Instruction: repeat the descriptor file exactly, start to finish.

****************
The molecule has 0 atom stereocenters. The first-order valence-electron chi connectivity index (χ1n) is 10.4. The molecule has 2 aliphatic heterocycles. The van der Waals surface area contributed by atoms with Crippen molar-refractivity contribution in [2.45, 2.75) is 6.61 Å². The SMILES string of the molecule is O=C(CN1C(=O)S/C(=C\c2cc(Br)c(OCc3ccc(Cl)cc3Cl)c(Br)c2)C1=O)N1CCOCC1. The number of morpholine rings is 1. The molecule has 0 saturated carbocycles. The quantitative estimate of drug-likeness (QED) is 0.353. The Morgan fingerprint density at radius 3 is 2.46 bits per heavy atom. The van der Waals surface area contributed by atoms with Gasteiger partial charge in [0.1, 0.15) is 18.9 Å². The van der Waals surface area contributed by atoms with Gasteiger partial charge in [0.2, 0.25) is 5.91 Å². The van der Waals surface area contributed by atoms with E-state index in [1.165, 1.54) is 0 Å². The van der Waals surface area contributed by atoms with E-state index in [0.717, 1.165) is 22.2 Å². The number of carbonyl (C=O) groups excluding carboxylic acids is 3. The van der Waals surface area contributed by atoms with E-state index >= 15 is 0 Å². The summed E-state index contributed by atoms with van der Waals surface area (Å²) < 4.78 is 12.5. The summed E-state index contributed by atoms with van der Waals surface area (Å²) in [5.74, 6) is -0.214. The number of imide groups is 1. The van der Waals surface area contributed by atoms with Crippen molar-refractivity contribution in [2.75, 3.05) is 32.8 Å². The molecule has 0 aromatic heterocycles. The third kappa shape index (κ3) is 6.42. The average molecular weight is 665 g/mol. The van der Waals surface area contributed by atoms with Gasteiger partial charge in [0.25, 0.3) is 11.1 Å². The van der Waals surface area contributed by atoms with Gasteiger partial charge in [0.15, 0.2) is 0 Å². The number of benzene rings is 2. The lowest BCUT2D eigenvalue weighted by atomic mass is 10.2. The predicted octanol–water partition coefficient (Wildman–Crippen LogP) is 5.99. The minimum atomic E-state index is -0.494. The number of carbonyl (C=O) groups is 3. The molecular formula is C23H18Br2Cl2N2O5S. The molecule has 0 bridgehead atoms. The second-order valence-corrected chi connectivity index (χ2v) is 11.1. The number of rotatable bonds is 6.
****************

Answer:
The molecule has 0 atom stereocenters. The first-order valence-electron chi connectivity index (χ1n) is 10.4. The molecule has 2 aliphatic heterocycles. The van der Waals surface area contributed by atoms with Crippen molar-refractivity contribution in [2.45, 2.75) is 6.61 Å². The SMILES string of the molecule is O=C(CN1C(=O)S/C(=C\c2cc(Br)c(OCc3ccc(Cl)cc3Cl)c(Br)c2)C1=O)N1CCOCC1. The number of morpholine rings is 1. The molecule has 0 saturated carbocycles. The quantitative estimate of drug-likeness (QED) is 0.353. The Morgan fingerprint density at radius 3 is 2.46 bits per heavy atom. The van der Waals surface area contributed by atoms with Gasteiger partial charge in [0.1, 0.15) is 18.9 Å². The van der Waals surface area contributed by atoms with Gasteiger partial charge in [0.2, 0.25) is 5.91 Å². The van der Waals surface area contributed by atoms with E-state index in [1.165, 1.54) is 0 Å². The van der Waals surface area contributed by atoms with E-state index in [0.717, 1.165) is 22.2 Å². The number of carbonyl (C=O) groups excluding carboxylic acids is 3. The van der Waals surface area contributed by atoms with E-state index >= 15 is 0 Å². The summed E-state index contributed by atoms with van der Waals surface area (Å²) < 4.78 is 12.5. The summed E-state index contributed by atoms with van der Waals surface area (Å²) in [5.74, 6) is -0.214. The number of imide groups is 1. The van der Waals surface area contributed by atoms with Crippen molar-refractivity contribution in [2.75, 3.05) is 32.8 Å². The molecule has 0 aromatic heterocycles. The third kappa shape index (κ3) is 6.42. The average molecular weight is 665 g/mol. The van der Waals surface area contributed by atoms with Gasteiger partial charge in [0.25, 0.3) is 11.1 Å². The van der Waals surface area contributed by atoms with Gasteiger partial charge in [0.15, 0.2) is 0 Å². The number of benzene rings is 2. The lowest BCUT2D eigenvalue weighted by atomic mass is 10.2. The predicted octanol–water partition coefficient (Wildman–Crippen LogP) is 5.99. The minimum atomic E-state index is -0.494. The number of carbonyl (C=O) groups is 3. The molecular formula is C23H18Br2Cl2N2O5S. The molecule has 0 bridgehead atoms. The second-order valence-corrected chi connectivity index (χ2v) is 11.1. The number of rotatable bonds is 6.